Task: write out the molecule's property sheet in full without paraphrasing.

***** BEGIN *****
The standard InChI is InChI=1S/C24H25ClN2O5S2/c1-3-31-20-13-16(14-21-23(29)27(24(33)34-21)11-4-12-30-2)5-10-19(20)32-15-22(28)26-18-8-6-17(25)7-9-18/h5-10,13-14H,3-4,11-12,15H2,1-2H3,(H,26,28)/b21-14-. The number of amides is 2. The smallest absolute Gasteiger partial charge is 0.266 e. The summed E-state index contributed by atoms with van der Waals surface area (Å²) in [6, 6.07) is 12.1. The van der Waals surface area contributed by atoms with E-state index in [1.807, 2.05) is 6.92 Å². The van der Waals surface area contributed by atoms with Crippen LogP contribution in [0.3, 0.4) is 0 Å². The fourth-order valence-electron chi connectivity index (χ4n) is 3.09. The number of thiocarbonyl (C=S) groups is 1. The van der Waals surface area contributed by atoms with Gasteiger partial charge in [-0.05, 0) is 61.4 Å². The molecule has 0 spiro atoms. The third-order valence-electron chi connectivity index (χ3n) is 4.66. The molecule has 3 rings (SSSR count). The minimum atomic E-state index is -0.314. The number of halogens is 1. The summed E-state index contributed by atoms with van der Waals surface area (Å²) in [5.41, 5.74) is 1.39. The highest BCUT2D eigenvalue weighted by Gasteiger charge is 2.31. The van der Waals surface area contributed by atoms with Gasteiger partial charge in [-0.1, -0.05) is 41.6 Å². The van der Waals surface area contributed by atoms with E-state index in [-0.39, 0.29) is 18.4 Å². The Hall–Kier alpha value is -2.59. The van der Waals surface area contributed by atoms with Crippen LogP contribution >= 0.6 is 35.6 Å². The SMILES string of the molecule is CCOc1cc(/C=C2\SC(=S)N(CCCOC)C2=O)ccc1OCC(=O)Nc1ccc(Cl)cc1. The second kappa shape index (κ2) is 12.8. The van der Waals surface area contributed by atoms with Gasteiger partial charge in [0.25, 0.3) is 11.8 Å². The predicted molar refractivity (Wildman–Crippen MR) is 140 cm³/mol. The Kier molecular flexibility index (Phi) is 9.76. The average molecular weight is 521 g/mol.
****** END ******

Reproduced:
The standard InChI is InChI=1S/C24H25ClN2O5S2/c1-3-31-20-13-16(14-21-23(29)27(24(33)34-21)11-4-12-30-2)5-10-19(20)32-15-22(28)26-18-8-6-17(25)7-9-18/h5-10,13-14H,3-4,11-12,15H2,1-2H3,(H,26,28)/b21-14-. The number of amides is 2. The smallest absolute Gasteiger partial charge is 0.266 e. The summed E-state index contributed by atoms with van der Waals surface area (Å²) in [6, 6.07) is 12.1. The van der Waals surface area contributed by atoms with E-state index in [1.807, 2.05) is 6.92 Å². The van der Waals surface area contributed by atoms with Crippen LogP contribution in [0.3, 0.4) is 0 Å². The fourth-order valence-electron chi connectivity index (χ4n) is 3.09. The number of thiocarbonyl (C=S) groups is 1. The van der Waals surface area contributed by atoms with Gasteiger partial charge in [-0.05, 0) is 61.4 Å². The molecule has 0 spiro atoms. The third-order valence-electron chi connectivity index (χ3n) is 4.66. The molecule has 3 rings (SSSR count). The minimum atomic E-state index is -0.314. The number of halogens is 1. The summed E-state index contributed by atoms with van der Waals surface area (Å²) in [5.41, 5.74) is 1.39. The highest BCUT2D eigenvalue weighted by Gasteiger charge is 2.31. The van der Waals surface area contributed by atoms with Gasteiger partial charge in [-0.1, -0.05) is 41.6 Å². The van der Waals surface area contributed by atoms with E-state index in [-0.39, 0.29) is 18.4 Å². The Hall–Kier alpha value is -2.59. The van der Waals surface area contributed by atoms with Crippen LogP contribution >= 0.6 is 35.6 Å². The SMILES string of the molecule is CCOc1cc(/C=C2\SC(=S)N(CCCOC)C2=O)ccc1OCC(=O)Nc1ccc(Cl)cc1. The second kappa shape index (κ2) is 12.8. The van der Waals surface area contributed by atoms with Gasteiger partial charge in [0.25, 0.3) is 11.8 Å². The predicted molar refractivity (Wildman–Crippen MR) is 140 cm³/mol. The Kier molecular flexibility index (Phi) is 9.76. The average molecular weight is 521 g/mol.